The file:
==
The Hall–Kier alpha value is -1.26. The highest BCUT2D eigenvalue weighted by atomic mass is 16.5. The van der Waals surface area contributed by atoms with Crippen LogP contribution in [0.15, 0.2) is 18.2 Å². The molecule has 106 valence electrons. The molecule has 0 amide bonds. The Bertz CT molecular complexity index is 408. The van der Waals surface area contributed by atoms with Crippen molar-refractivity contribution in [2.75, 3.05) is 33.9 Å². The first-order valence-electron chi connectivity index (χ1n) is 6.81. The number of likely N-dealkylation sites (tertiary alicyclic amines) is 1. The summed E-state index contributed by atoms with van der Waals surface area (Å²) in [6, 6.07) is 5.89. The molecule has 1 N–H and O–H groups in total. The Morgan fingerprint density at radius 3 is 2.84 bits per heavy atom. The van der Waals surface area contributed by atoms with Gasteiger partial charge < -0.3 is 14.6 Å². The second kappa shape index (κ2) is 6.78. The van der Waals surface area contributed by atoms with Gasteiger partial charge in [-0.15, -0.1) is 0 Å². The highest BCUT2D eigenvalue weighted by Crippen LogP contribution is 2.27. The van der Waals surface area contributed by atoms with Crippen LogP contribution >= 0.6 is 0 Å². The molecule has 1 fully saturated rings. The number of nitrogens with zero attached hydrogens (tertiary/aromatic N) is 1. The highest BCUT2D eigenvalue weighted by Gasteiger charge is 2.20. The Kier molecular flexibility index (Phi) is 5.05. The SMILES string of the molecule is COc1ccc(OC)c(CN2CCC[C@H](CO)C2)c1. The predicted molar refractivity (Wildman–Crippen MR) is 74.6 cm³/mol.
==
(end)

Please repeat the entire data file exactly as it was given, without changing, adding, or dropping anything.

The Hall–Kier alpha value is -1.26. The highest BCUT2D eigenvalue weighted by atomic mass is 16.5. The van der Waals surface area contributed by atoms with Crippen LogP contribution in [0.15, 0.2) is 18.2 Å². The molecule has 106 valence electrons. The molecule has 0 amide bonds. The Bertz CT molecular complexity index is 408. The van der Waals surface area contributed by atoms with Crippen molar-refractivity contribution in [2.75, 3.05) is 33.9 Å². The first-order valence-electron chi connectivity index (χ1n) is 6.81. The number of likely N-dealkylation sites (tertiary alicyclic amines) is 1. The summed E-state index contributed by atoms with van der Waals surface area (Å²) in [6, 6.07) is 5.89. The molecule has 1 N–H and O–H groups in total. The Morgan fingerprint density at radius 3 is 2.84 bits per heavy atom. The van der Waals surface area contributed by atoms with Gasteiger partial charge < -0.3 is 14.6 Å². The second kappa shape index (κ2) is 6.78. The van der Waals surface area contributed by atoms with Gasteiger partial charge in [-0.15, -0.1) is 0 Å². The highest BCUT2D eigenvalue weighted by Crippen LogP contribution is 2.27. The van der Waals surface area contributed by atoms with Crippen LogP contribution >= 0.6 is 0 Å². The molecule has 1 fully saturated rings. The number of nitrogens with zero attached hydrogens (tertiary/aromatic N) is 1. The highest BCUT2D eigenvalue weighted by Gasteiger charge is 2.20. The Kier molecular flexibility index (Phi) is 5.05. The SMILES string of the molecule is COc1ccc(OC)c(CN2CCC[C@H](CO)C2)c1. The predicted molar refractivity (Wildman–Crippen MR) is 74.6 cm³/mol.